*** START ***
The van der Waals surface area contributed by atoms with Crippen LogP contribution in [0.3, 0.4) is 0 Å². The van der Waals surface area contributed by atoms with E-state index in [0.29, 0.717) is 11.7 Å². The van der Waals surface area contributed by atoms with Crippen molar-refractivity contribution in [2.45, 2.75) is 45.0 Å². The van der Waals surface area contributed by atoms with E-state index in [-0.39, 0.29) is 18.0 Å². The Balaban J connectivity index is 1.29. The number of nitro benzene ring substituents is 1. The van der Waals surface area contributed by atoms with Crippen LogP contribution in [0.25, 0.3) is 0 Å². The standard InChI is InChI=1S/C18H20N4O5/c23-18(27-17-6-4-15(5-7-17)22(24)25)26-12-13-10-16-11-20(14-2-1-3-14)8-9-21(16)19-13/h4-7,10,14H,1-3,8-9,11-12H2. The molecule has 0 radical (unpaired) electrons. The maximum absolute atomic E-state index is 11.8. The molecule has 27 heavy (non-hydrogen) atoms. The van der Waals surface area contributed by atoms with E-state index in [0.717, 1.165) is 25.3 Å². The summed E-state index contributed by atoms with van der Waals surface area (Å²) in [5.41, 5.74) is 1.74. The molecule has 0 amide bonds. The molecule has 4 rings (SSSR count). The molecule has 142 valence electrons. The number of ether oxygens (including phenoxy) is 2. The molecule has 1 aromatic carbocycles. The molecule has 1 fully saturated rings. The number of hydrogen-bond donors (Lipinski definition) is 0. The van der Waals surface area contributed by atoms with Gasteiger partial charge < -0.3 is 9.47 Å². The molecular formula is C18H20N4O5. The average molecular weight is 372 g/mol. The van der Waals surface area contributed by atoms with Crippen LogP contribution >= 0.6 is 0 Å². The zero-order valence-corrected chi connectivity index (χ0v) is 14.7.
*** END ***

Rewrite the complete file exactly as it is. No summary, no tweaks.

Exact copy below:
The van der Waals surface area contributed by atoms with Crippen LogP contribution in [0.3, 0.4) is 0 Å². The van der Waals surface area contributed by atoms with E-state index in [0.29, 0.717) is 11.7 Å². The van der Waals surface area contributed by atoms with Crippen molar-refractivity contribution in [2.45, 2.75) is 45.0 Å². The van der Waals surface area contributed by atoms with E-state index in [-0.39, 0.29) is 18.0 Å². The Balaban J connectivity index is 1.29. The number of nitro benzene ring substituents is 1. The van der Waals surface area contributed by atoms with Crippen LogP contribution in [0.25, 0.3) is 0 Å². The standard InChI is InChI=1S/C18H20N4O5/c23-18(27-17-6-4-15(5-7-17)22(24)25)26-12-13-10-16-11-20(14-2-1-3-14)8-9-21(16)19-13/h4-7,10,14H,1-3,8-9,11-12H2. The molecule has 0 radical (unpaired) electrons. The maximum absolute atomic E-state index is 11.8. The molecule has 27 heavy (non-hydrogen) atoms. The van der Waals surface area contributed by atoms with E-state index in [0.717, 1.165) is 25.3 Å². The summed E-state index contributed by atoms with van der Waals surface area (Å²) in [5.41, 5.74) is 1.74. The molecule has 0 amide bonds. The molecule has 4 rings (SSSR count). The molecule has 142 valence electrons. The number of ether oxygens (including phenoxy) is 2. The molecule has 1 aromatic carbocycles. The molecule has 1 fully saturated rings. The number of hydrogen-bond donors (Lipinski definition) is 0. The van der Waals surface area contributed by atoms with Gasteiger partial charge < -0.3 is 9.47 Å². The molecular formula is C18H20N4O5. The average molecular weight is 372 g/mol. The van der Waals surface area contributed by atoms with Crippen LogP contribution >= 0.6 is 0 Å². The zero-order valence-corrected chi connectivity index (χ0v) is 14.7.